Best Critical Study, 1998 Golden Light Book Awards sponsored by the Maine Photographic Workshops In 1978, while collecting documentary photographs of the artists' community in Montparnasse from the first decades of the century, Billy Kluver discovered that some previously unassociated photographs fell into significant groupings. One group in particular, showing Picasso, Max Jacob, Moise Kisling, Modigliani, and others at the Cafe de la Rotonde and on Boulevard du Montparnasse, all seemed to have been taken on the same day. Biographical research led Kluver to focus on the summer of 1916 as the likely time the photos were taken. Further investigation eventually allowed him to identify the photographer as Jean Cocteau and to determine the day that Cocteau had taken the photographs: August 12, 1916. In a tour de force of art historical research, Kluver then reconstructed a scenario of the events of the four hours depicted in the photographsaand re-created a single afternoon in the lives of Picasso and friends, a group of remarkable people in early-twentieth-century Paris.Your camera is hidden in the gas mask box a Ita#39;s a trick that everybody uses and thwarts the eyes of the colonel.aquot;8 Prints of his photographs were being sent back to Cocteau at the front and he decided to make an album of them, anbsp;...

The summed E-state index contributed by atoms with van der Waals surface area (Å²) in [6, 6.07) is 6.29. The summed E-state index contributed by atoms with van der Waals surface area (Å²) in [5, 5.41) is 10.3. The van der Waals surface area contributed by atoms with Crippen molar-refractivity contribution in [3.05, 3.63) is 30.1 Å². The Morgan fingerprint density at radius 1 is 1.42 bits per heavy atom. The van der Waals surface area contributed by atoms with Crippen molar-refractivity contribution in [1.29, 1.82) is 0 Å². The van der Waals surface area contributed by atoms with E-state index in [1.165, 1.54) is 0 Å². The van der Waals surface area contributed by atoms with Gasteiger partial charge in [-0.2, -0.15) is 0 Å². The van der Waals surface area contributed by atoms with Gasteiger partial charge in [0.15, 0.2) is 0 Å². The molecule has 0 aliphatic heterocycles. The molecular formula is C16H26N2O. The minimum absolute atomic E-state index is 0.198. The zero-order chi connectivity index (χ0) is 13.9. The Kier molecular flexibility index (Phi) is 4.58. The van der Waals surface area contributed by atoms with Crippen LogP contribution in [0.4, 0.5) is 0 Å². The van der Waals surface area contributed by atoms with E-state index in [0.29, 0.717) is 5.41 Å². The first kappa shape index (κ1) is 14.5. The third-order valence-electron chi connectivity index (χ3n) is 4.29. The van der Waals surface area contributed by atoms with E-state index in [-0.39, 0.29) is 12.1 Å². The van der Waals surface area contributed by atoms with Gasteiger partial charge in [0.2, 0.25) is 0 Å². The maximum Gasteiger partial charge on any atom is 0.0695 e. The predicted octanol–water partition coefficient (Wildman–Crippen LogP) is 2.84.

|Title||:||A Day with Picasso|
|Author||:||Billy Klüver, Jean Cocteau|
|Publisher||:||MIT Press - 1999-02|